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Just a job

When is a job more than just a means to earn a living? Is it when we embrace it as a calling, something beyond mere monetary compensation? This question delves into the essence of work, touching upon the deeper motivations that drive us. While incentives and rewards are vital for our daily pursuits, there exists a realm where work transcends its conventional definition.


To explore this, let’s have a look at the actions of the Jewish tribal leaders during the collection of donations for the construction of the Mishkan in the desert. G-d had commanded all Jews to donate money, materials, and skill for this project. The Torah says that the donations far exceed anyone’s expectations, to the point that by the time the tribal leaders came around to making their own donations, there was nothing left to contribute.


Their justification was that they would wait until the end of the collection drive, wait for everyone else to donate, and they would then fill in whatever was missing. On the surface, their mistake was underestimating the generosity of the Jewish people. They were certain there would still be plenty for them to donate, and they were caught off guard when there was nothing left. In the end, they were “thrown a bone” so to speak, and were told that all twelve of them together can donate the precious stones for the High Priest’s garments.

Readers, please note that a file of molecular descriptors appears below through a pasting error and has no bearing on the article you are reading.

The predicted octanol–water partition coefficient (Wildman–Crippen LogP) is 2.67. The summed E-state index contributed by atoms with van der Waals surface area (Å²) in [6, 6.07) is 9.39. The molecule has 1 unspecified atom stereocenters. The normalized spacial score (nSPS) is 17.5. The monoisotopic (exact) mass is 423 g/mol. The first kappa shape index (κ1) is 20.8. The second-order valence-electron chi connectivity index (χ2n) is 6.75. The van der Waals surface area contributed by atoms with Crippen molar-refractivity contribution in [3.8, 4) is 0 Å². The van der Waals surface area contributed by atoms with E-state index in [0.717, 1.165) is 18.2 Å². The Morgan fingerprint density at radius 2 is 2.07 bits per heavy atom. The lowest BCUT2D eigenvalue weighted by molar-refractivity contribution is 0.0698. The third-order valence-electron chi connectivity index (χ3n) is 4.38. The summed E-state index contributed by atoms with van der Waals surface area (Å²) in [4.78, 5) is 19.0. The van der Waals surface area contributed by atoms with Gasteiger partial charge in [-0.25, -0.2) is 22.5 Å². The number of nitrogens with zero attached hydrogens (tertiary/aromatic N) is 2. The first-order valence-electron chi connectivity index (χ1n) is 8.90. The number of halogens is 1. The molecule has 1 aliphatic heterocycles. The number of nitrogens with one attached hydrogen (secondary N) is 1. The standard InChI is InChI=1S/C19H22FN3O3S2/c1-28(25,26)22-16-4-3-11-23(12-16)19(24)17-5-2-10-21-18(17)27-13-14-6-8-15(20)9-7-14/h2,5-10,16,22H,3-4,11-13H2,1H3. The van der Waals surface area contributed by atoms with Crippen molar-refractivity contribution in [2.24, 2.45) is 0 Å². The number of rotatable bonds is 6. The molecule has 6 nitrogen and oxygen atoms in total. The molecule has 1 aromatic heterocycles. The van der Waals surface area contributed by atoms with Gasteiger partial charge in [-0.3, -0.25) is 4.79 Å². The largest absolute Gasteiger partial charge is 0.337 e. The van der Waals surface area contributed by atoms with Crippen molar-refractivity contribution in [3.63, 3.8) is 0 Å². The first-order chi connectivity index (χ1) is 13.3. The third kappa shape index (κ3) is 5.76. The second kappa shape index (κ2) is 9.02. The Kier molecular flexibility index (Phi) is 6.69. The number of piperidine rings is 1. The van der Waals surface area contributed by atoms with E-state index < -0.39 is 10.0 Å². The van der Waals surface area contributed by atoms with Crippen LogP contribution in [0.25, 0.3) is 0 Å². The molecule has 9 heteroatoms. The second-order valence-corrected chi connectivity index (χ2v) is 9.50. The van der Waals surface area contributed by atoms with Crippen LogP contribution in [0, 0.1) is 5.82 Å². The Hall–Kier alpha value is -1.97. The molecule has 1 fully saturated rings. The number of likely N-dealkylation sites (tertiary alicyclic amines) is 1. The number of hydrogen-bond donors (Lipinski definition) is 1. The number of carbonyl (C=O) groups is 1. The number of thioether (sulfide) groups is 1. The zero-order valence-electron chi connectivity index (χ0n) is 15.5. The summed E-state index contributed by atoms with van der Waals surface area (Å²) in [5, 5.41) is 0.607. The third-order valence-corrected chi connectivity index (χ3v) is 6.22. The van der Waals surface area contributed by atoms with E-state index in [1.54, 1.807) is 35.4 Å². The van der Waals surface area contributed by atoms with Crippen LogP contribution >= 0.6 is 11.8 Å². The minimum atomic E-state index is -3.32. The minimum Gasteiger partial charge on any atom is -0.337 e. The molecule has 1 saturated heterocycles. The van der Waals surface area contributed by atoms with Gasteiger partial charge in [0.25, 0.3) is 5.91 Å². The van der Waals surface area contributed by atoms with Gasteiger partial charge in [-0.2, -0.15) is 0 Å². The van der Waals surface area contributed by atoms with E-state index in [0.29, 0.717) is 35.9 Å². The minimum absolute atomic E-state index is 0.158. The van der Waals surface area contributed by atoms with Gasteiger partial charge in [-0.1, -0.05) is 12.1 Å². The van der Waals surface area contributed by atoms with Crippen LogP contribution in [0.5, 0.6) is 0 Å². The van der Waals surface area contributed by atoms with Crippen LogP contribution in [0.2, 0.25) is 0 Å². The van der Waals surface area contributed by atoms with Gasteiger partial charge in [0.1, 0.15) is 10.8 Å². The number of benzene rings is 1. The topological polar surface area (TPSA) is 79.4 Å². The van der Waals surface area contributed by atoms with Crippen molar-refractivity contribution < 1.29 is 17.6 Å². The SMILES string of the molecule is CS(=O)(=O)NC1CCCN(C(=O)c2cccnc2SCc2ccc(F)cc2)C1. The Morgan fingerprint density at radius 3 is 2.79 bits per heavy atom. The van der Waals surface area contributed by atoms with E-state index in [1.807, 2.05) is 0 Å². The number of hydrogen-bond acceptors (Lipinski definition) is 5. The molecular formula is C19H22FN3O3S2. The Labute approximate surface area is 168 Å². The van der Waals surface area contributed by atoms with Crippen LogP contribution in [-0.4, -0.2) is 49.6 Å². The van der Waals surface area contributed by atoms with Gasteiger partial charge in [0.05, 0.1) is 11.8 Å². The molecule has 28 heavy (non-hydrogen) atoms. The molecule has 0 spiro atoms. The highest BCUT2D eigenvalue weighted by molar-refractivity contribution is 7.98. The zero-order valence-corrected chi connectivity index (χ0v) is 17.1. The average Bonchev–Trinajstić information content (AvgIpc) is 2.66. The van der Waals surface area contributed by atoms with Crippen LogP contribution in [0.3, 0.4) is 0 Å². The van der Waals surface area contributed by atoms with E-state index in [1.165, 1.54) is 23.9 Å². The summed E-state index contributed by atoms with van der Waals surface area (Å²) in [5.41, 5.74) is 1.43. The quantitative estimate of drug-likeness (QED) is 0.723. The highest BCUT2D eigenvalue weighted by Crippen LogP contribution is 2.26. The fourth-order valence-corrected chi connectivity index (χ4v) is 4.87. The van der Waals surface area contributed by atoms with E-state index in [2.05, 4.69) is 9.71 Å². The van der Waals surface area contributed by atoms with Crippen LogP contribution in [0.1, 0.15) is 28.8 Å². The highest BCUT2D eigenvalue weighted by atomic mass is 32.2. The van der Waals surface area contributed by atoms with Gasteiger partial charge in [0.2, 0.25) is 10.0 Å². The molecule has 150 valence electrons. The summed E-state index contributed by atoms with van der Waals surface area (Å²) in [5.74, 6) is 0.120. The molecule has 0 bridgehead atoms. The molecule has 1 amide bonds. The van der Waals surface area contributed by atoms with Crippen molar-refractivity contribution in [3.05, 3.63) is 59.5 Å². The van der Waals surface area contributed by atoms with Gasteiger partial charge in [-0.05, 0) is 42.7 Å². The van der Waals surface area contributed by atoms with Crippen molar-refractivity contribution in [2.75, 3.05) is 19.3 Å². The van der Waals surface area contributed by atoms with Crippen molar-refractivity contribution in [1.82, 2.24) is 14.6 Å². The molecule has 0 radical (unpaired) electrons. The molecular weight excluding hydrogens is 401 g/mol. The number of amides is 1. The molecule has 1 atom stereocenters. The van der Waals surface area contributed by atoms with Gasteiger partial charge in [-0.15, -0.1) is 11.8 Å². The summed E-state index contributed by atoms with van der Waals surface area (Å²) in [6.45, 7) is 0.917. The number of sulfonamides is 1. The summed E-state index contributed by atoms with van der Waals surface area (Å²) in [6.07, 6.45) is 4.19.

But the deeper problem with their attitude was in how they viewed their function as leaders. A true leader knows that anything that is accomplished by their followers can be attributed to their leadership. The problem with these leaders’ approach was that because they assumed their followers wouldn’t fully follow through, they viewed their own contribution as only being what they fill in afterwards.


Their mistake was in viewing their position as leaders as just being something that they do. As dedicated as they were to their followers, and as committed as they were to leading their flock — in fact, all the donations their followers gave came as a result of their leadership — they failed to recognize that as their own. They expected there to be something left at the end for them to contribute themselves, and that would have been what they viewed as their own achievement, not what their followers gave.


That attitude meant that they expected only their contributions to be uniquely associated with themselves, while the contributions of their followers were not given in their name, so they got seemingly no credit for it. But had they truly seen their position as leaders as being about getting the job done rather than about themselves, they would have never been concerned with the fact that there was nothing left for them to donate. Had they recognized the bigger picture instead of just their own benefit, they would have celebrated their followers’ generosity and not been caught off guard.


To rectify this, once the leaders recognized their error — not only in waiting until the end but also in misjudging their role as leaders — when it came to bring offerings to dedicate the altar, they were the first in line. The purpose of the altar was for all Jews to bring their offerings to G-d, so by the leaders inaugurating the altar they demonstrated that they had re-evaluated their function as leader and were prepared to go all in.


It was no longer just a job but their entire essence was about leading their people.

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